Irish businesses planning e-commerce fightback?

30 Nov 2010

For failing to develop their sites for e-commerce, Irish businesses are losing online business to the UK and other markets which are targeting Irish consumers. As a result, they are planning an e-commerce fightback.

Irish retailers and other traditional businesses are planning to step up e-commerce activity in 2011 and encourage more Irish consumers to buy from Irish rather than overseas websites.

According to the latest State of the Net quarterly bulletin, price-conscious consumers are turning increasingly to the internet to research and buy products and services.

Higher internet adoption levels, smartphone and social media usage, as well as a range of internet-only deals, will also result in higher e-commerce sales this Christmas. 

However, Irish businesses are losing e-commerce business to the UK and other markets, which are targeting Irish consumers.

Many Irish e-commerce sites lag behind international sites in terms of the user experience, the deals on offer and the average transaction value.

From a low e-commerce base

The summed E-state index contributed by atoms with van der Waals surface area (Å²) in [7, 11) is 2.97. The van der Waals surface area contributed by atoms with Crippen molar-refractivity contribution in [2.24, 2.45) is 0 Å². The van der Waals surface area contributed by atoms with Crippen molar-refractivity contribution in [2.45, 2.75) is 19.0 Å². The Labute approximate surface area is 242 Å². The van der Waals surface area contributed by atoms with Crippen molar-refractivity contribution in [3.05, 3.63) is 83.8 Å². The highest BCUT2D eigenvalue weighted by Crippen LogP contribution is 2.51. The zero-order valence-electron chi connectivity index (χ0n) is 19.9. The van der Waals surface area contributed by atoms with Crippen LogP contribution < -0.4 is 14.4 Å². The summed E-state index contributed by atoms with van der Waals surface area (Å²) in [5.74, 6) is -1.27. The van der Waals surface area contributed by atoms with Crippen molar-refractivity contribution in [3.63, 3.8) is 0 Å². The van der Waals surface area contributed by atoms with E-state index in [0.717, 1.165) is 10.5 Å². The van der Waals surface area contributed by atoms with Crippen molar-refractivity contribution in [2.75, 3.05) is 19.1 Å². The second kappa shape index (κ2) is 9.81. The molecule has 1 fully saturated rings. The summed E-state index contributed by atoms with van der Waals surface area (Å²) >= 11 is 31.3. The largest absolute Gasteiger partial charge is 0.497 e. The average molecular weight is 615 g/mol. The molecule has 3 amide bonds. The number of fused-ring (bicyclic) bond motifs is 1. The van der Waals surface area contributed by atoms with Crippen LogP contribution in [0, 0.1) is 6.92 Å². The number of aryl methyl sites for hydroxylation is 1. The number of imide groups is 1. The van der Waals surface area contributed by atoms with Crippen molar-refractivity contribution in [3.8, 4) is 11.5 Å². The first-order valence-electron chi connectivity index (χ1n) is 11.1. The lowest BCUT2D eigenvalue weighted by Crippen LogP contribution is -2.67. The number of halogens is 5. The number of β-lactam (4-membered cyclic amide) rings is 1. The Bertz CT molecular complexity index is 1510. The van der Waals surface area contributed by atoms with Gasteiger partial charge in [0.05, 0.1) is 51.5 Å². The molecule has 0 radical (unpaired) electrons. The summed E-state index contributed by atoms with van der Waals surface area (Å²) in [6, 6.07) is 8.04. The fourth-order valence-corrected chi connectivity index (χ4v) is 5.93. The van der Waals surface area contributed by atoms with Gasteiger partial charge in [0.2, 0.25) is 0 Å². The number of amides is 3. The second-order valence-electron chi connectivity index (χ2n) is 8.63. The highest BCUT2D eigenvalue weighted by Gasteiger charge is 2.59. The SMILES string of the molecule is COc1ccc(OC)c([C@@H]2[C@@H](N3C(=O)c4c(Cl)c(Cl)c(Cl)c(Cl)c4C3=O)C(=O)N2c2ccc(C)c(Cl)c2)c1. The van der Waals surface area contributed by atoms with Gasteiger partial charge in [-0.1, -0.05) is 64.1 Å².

Last week, the .ie Domain Registry (IEDR) revealed that only 66pc of Irish businesses had websites and of these a mere 21pc had e-commerce capability.

To make matters worse, the IEDR revealed there has been only a 3pc net increase since 2000 in the number of firms conducting e-commerce on their websites.

If this is the case, it’s hardly surprising that Irish consumers under served locally online are turning to overseas providers. For being e-commerce laggards, Irish firms have been paying the price.

However, according to Aileen O’Toole, managing director of online consultancy AMAS, Irish retailers and other businesses are beginning to fight back.

And it’s not just about defending their patch,” she says.They are beginning to recognise that there are serious untapped business opportunities, not only in Ireland but in overseas markets.

“Evidence from the UK and other more mature online markets shows that multichannel retailers – those with both traditional and online outlets – are winning market share against online-only retailers.

“The perception that overseas online stores offer better value is often incorrect. Consumers can get excellent value from Irish online stores or through offers on Facebook or Twitter.”

New data from Visa Europe published this week puts a value of €356m on Irish e-commerce, which works out at €172 per shopper.

Irish consumers are going online to save money, with a majority believing that online shopping can result in savings of 18pc compared with prices on the high street.

John Kennedy is a journalist who served as editor of Silicon Republic for 17 years